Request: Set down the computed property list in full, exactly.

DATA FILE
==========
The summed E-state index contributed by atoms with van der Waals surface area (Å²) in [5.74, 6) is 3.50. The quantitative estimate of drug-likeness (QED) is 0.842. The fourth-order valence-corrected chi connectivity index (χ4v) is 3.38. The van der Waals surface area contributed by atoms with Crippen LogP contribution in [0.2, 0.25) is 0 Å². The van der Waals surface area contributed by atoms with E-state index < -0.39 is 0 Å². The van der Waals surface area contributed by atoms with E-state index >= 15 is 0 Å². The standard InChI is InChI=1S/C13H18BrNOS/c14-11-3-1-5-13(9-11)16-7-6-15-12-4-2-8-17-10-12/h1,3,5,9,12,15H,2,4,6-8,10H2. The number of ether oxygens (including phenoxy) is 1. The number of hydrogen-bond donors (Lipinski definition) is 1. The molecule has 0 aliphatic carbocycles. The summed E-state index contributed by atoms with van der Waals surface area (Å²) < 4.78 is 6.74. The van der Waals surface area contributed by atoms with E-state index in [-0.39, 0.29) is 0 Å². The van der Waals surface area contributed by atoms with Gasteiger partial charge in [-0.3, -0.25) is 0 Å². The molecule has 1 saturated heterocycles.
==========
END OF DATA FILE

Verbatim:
The summed E-state index contributed by atoms with van der Waals surface area (Å²) in [5.74, 6) is 3.50. The quantitative estimate of drug-likeness (QED) is 0.842. The fourth-order valence-corrected chi connectivity index (χ4v) is 3.38. The van der Waals surface area contributed by atoms with Crippen LogP contribution in [0.2, 0.25) is 0 Å². The van der Waals surface area contributed by atoms with E-state index < -0.39 is 0 Å². The van der Waals surface area contributed by atoms with E-state index >= 15 is 0 Å². The standard InChI is InChI=1S/C13H18BrNOS/c14-11-3-1-5-13(9-11)16-7-6-15-12-4-2-8-17-10-12/h1,3,5,9,12,15H,2,4,6-8,10H2. The number of ether oxygens (including phenoxy) is 1. The number of hydrogen-bond donors (Lipinski definition) is 1. The molecule has 0 aliphatic carbocycles. The summed E-state index contributed by atoms with van der Waals surface area (Å²) < 4.78 is 6.74. The van der Waals surface area contributed by atoms with E-state index in [-0.39, 0.29) is 0 Å². The van der Waals surface area contributed by atoms with Gasteiger partial charge in [-0.3, -0.25) is 0 Å². The molecule has 1 saturated heterocycles.